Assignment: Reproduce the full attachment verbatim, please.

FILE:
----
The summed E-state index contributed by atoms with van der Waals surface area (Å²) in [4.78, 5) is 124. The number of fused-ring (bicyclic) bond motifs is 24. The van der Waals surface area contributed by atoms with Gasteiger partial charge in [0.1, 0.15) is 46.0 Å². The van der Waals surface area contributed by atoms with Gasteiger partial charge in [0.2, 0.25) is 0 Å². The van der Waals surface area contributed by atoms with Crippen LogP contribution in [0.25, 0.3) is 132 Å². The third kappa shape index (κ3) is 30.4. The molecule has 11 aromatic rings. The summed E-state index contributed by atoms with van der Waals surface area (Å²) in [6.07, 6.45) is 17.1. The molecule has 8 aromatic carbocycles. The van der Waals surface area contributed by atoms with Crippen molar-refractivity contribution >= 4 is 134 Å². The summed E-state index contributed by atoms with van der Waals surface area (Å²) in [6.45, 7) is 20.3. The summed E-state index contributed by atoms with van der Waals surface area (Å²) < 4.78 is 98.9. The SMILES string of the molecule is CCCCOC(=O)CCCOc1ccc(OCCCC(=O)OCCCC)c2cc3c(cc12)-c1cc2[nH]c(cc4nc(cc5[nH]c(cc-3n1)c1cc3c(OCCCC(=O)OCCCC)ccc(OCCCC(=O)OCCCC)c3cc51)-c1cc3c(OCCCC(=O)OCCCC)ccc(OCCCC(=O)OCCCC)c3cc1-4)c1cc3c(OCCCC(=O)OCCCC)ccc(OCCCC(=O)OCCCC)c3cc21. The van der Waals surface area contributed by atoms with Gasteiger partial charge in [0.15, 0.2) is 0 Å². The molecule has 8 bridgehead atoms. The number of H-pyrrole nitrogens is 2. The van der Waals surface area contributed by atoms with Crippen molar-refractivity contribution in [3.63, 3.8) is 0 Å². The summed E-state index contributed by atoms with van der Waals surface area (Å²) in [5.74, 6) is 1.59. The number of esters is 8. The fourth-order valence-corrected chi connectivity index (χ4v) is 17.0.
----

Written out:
The summed E-state index contributed by atoms with van der Waals surface area (Å²) in [4.78, 5) is 124. The number of fused-ring (bicyclic) bond motifs is 24. The van der Waals surface area contributed by atoms with Gasteiger partial charge in [0.1, 0.15) is 46.0 Å². The van der Waals surface area contributed by atoms with Gasteiger partial charge in [0.2, 0.25) is 0 Å². The van der Waals surface area contributed by atoms with Crippen LogP contribution in [0.25, 0.3) is 132 Å². The third kappa shape index (κ3) is 30.4. The molecule has 11 aromatic rings. The summed E-state index contributed by atoms with van der Waals surface area (Å²) in [6.07, 6.45) is 17.1. The molecule has 8 aromatic carbocycles. The van der Waals surface area contributed by atoms with Crippen molar-refractivity contribution >= 4 is 134 Å². The summed E-state index contributed by atoms with van der Waals surface area (Å²) in [6.45, 7) is 20.3. The summed E-state index contributed by atoms with van der Waals surface area (Å²) < 4.78 is 98.9. The SMILES string of the molecule is CCCCOC(=O)CCCOc1ccc(OCCCC(=O)OCCCC)c2cc3c(cc12)-c1cc2[nH]c(cc4nc(cc5[nH]c(cc-3n1)c1cc3c(OCCCC(=O)OCCCC)ccc(OCCCC(=O)OCCCC)c3cc51)-c1cc3c(OCCCC(=O)OCCCC)ccc(OCCCC(=O)OCCCC)c3cc1-4)c1cc3c(OCCCC(=O)OCCCC)ccc(OCCCC(=O)OCCCC)c3cc21. The van der Waals surface area contributed by atoms with Gasteiger partial charge in [0.15, 0.2) is 0 Å². The molecule has 8 bridgehead atoms. The number of H-pyrrole nitrogens is 2. The van der Waals surface area contributed by atoms with Crippen molar-refractivity contribution in [3.63, 3.8) is 0 Å². The summed E-state index contributed by atoms with van der Waals surface area (Å²) in [5.74, 6) is 1.59. The number of esters is 8. The fourth-order valence-corrected chi connectivity index (χ4v) is 17.0.